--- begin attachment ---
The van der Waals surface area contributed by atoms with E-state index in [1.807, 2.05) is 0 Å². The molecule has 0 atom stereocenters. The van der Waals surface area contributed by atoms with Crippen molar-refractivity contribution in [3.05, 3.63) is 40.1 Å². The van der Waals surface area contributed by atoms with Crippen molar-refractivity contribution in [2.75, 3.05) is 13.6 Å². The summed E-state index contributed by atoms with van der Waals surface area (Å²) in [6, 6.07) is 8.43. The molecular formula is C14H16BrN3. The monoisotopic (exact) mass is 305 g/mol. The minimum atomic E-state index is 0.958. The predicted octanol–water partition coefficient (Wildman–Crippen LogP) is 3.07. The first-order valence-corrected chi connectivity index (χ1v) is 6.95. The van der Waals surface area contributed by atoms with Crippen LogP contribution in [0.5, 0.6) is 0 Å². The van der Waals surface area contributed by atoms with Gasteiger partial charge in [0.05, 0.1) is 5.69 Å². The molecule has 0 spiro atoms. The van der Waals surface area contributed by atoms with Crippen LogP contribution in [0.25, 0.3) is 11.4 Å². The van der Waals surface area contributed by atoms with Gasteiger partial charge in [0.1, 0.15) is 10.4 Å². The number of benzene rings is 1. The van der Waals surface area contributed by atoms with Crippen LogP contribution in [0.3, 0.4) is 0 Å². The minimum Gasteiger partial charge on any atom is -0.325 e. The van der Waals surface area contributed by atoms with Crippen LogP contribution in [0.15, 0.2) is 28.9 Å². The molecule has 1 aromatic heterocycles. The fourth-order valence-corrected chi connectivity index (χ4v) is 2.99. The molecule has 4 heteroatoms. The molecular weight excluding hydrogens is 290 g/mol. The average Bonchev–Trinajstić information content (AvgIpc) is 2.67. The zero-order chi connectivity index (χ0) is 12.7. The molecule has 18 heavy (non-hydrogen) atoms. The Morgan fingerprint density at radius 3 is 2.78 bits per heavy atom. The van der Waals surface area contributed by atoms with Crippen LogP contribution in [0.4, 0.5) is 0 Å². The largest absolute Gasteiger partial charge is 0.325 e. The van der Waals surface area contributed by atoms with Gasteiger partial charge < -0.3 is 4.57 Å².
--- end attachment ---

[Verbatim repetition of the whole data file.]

The van der Waals surface area contributed by atoms with E-state index in [1.807, 2.05) is 0 Å². The molecule has 0 atom stereocenters. The van der Waals surface area contributed by atoms with Crippen molar-refractivity contribution in [3.05, 3.63) is 40.1 Å². The van der Waals surface area contributed by atoms with Crippen molar-refractivity contribution in [2.75, 3.05) is 13.6 Å². The summed E-state index contributed by atoms with van der Waals surface area (Å²) in [6, 6.07) is 8.43. The molecular formula is C14H16BrN3. The monoisotopic (exact) mass is 305 g/mol. The minimum atomic E-state index is 0.958. The predicted octanol–water partition coefficient (Wildman–Crippen LogP) is 3.07. The first-order valence-corrected chi connectivity index (χ1v) is 6.95. The van der Waals surface area contributed by atoms with Crippen LogP contribution in [0.5, 0.6) is 0 Å². The van der Waals surface area contributed by atoms with Gasteiger partial charge in [0.05, 0.1) is 5.69 Å². The molecule has 0 spiro atoms. The van der Waals surface area contributed by atoms with Crippen LogP contribution in [0.25, 0.3) is 11.4 Å². The van der Waals surface area contributed by atoms with Gasteiger partial charge in [0.1, 0.15) is 10.4 Å². The number of benzene rings is 1. The van der Waals surface area contributed by atoms with Crippen LogP contribution in [0.3, 0.4) is 0 Å². The minimum Gasteiger partial charge on any atom is -0.325 e. The van der Waals surface area contributed by atoms with Crippen LogP contribution in [0.15, 0.2) is 28.9 Å². The molecule has 1 aromatic heterocycles. The fourth-order valence-corrected chi connectivity index (χ4v) is 2.99. The molecule has 4 heteroatoms. The molecular weight excluding hydrogens is 290 g/mol. The average Bonchev–Trinajstić information content (AvgIpc) is 2.67. The zero-order chi connectivity index (χ0) is 12.7. The molecule has 18 heavy (non-hydrogen) atoms. The Morgan fingerprint density at radius 3 is 2.78 bits per heavy atom. The van der Waals surface area contributed by atoms with Crippen LogP contribution in [0.4, 0.5) is 0 Å². The largest absolute Gasteiger partial charge is 0.325 e. The van der Waals surface area contributed by atoms with Gasteiger partial charge < -0.3 is 4.57 Å².